Locust: An alarming threat to Agriculture in Pakistan

Locust is an insect that belongs to the family Acrididis from the orthoptera order. This is a short-horned insect that differs from the insect in the sense that it can behave in a large crowd.

Locust: An alarming threat to Agriculture in Pakistan

They change their behavior in the phase called the gregarious phase. When environmental conditions are suitable and greener matter is available; they reproduce. Locusts don’t react individually and they behave like a heavy band of hoppers and adults as a swarm. Locusts can change their ecological area and food requirements, therefore they move and settle in new areas and adjust themselves according to their habitat. They have the capability of flying over a long distance. A female locust can lay eggs ranging from 80 to 150 in numbers.

Locust numbers will increase further from widespread hatching in India and the second generation of breeding in Pakistan, giving rise to additional hopper bands in August and adult swarms in September. The most devastating of all locust species is the Desert Locust. During plagues, it can easily affect 20% of the earth’s land, more than 65 of the world’s poorest countries, and potentially damage the livelihood of one-tenth of the world’s population.

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Locust has a high capacity to multiply, form groups, migrate over relatively large distances (they can fly up to 150 km per day) and, if good rains fall and ecological conditions become favorable, rapidly reproduce and increase some 20-fold in three months.

Locust adults can eat their weight every day, which is about 2 grams of fresh vegetation per day. A swarm the size of Bamako, Niamey or Paris will consume the same amount of food in a single day as half the population of Mali, Niger, and France respectively. If

Locusts situation in Pakistan:

The pest attack is not new in Pakistan. Pakistan is also targeted by pest attacks in past decades and cause heavy loss to the agriculture in the 1950s, 1960s and 1990s. Locusts start its voyage from countries of the African sub-continent and after progressing through Yemen, Iran and Saudi-Arabia reach Pakistan through the south-west coastal areas in Baluchistan where it starts breeding in March. The locusts enter into the Nara desert of Sindh province after hatching of the eggs.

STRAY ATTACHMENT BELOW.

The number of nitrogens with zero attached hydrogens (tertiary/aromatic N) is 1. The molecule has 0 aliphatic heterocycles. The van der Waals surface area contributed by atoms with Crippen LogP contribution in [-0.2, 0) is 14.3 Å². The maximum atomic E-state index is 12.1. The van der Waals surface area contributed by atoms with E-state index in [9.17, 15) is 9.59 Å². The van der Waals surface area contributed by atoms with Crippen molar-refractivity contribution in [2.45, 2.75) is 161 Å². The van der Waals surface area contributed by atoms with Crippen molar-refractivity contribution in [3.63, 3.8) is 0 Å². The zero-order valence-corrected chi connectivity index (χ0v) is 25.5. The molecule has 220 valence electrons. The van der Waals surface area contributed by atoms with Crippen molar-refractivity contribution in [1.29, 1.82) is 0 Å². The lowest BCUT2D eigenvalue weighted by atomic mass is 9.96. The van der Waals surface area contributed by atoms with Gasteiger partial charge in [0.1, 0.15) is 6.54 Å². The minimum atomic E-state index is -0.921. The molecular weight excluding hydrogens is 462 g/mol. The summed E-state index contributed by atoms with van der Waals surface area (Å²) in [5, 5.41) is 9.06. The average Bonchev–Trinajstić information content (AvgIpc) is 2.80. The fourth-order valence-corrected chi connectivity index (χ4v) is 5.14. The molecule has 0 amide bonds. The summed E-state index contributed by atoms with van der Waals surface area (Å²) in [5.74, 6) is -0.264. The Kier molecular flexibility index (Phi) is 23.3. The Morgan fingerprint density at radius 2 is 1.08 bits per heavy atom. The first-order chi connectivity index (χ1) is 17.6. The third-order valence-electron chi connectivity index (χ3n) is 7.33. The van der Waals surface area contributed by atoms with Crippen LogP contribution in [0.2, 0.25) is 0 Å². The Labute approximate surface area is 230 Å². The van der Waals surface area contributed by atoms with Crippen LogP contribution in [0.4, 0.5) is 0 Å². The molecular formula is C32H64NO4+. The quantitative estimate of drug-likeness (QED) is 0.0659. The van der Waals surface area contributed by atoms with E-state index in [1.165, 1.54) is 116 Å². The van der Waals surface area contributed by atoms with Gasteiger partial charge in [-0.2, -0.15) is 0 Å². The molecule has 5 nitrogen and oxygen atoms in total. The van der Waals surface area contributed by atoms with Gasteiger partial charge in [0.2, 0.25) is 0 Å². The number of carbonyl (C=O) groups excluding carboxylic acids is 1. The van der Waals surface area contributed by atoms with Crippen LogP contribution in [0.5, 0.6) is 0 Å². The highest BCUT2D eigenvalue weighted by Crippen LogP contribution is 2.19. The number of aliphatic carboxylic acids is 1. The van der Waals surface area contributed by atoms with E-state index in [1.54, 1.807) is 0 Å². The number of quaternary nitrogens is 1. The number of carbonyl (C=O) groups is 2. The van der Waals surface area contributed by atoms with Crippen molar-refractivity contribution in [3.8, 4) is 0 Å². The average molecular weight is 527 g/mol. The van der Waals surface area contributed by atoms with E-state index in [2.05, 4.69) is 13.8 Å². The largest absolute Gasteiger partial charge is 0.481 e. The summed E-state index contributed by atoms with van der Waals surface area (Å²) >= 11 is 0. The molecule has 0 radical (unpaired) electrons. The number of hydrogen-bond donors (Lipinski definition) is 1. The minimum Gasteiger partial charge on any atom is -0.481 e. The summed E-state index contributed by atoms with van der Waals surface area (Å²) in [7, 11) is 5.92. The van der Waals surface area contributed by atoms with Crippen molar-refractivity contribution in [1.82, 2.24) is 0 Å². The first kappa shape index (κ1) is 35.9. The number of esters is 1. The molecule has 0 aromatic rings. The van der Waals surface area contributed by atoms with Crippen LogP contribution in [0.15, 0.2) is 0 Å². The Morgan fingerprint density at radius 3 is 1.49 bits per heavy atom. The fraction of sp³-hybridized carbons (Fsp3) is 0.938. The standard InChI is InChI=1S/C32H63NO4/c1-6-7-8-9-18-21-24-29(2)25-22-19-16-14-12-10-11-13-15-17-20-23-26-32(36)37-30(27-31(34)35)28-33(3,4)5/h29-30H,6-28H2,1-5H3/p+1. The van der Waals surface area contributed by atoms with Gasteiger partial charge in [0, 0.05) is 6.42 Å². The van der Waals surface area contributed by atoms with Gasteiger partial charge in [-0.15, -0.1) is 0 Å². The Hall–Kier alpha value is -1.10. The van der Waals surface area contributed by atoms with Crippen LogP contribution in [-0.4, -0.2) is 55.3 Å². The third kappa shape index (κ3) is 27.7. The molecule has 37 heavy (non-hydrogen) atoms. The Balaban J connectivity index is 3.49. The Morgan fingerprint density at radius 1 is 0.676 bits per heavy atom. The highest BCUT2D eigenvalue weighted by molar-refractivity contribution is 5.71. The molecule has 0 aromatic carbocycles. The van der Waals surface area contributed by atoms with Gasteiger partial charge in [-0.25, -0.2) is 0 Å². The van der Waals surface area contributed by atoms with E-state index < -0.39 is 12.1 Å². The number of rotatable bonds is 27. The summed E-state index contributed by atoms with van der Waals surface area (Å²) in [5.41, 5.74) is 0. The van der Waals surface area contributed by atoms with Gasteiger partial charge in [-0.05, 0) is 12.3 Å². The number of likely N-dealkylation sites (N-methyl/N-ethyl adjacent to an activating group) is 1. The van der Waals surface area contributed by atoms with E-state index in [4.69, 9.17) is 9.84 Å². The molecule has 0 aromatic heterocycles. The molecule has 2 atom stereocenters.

The first attack of insects reported in early June and have entered from the west side of the country from Iran. Now locusts swarm infest various districts of Sindh including Khairpur and destroy the crop.

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Food and Agriculture Organization (FAO) has declared a warning about the potential threat to crops from the onslaught of locust in Punjab and Sindh provinces. Local authorities express satisfaction over the counter-measures being taken in the affected areas.

According to Punjab government, the locusts have been under control in the Cholistan, a hotspot in the southern parts of the province. Locusts have started to spread in areas of southern Punjab, locals continue to invade Vehari and Arifwala. Crops worth crores of rupees are feared to be destroyed.

Locals in Vehari’s suburban village Pakhi Mood, 19 WB, 21 WB, 23 WB, 49 WB, 51 WB, and other areas, including sugarcane and maize, have been carrying out locust attacks. After attacking crops in Arifwala, the locust has entered the heart of the city, causing millions of locusts in the urban airspace.

The local administration is spraying to control the situation, with no results. Farmers demand that effective measures be taken to eradicate Locusts. Pesticides have been sprayed on the area of more than 6,000 acres, using a specially designed aircraft, vehicles, and camels.

However, as per the evaluation of FAO, in Southwest Asia, substantial ground control operations are in progress against numerous spring­­-bred swarms of desert locust that appeared in Rajasthan, India during July and laid eggs, which hatched and caused hopper groups and bands to form Smaller operations are underway in adjacent areas of Pakistan.

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Locust swarm entered Khyber Pakhtunkhwa via the Bhakkar area of ​​Punjab. It can cause damage to wheat and cotton crops and palm gardens in the heart of the area. To prevent the onslaught of the farms, the Agriculture Department has launched an awareness campaign in the area.

The Khyber Pakhtunkhwa government announced an emergency to control the invasion of locust swarm and soil in nine southern districts of the province following the entry of large swarms of pest to Dera Ismail Khan district. Locust infestation creates an emergency situation in Dera Ismail Khan, Tank, Lakki Marwat, Bannu, Karak, Kohat, Hangu, North and South Waziristan districts.

The government of Pakistan scared of the swarms that it may strike cotton crops, a crucial source of income for its weak economy. Pakistan is desperate to prevent further decline in its cotton industry as it seeks to shore up its economy after securing a bailout package from the International Monetary Fund last month. The country’s textile industry is its biggest job provider as well as its largest foreign exchange earner. Pakistan mainly depends on home-grown cotton for its textile industry. Unfortunately, despite the announcement of the government’s national emergency, farmers in different cities are waiting for help. Prime Minister Imran Khan’s government has deployed aircraft and spray-mounted vehicles to treat about 10,000 acres in the southern province as a preventative measure.

Although locusts are big issue for Pakistan’s agriculture sector but government is taking steps to cope with this issue.

Authors: Gulnaz Anwar1, Dr. Zubair Aslam1, Ali Ahmad1, Sami-ur-Rehman1.

1Department of Agronomy, University of Agriculture Faisalabad.

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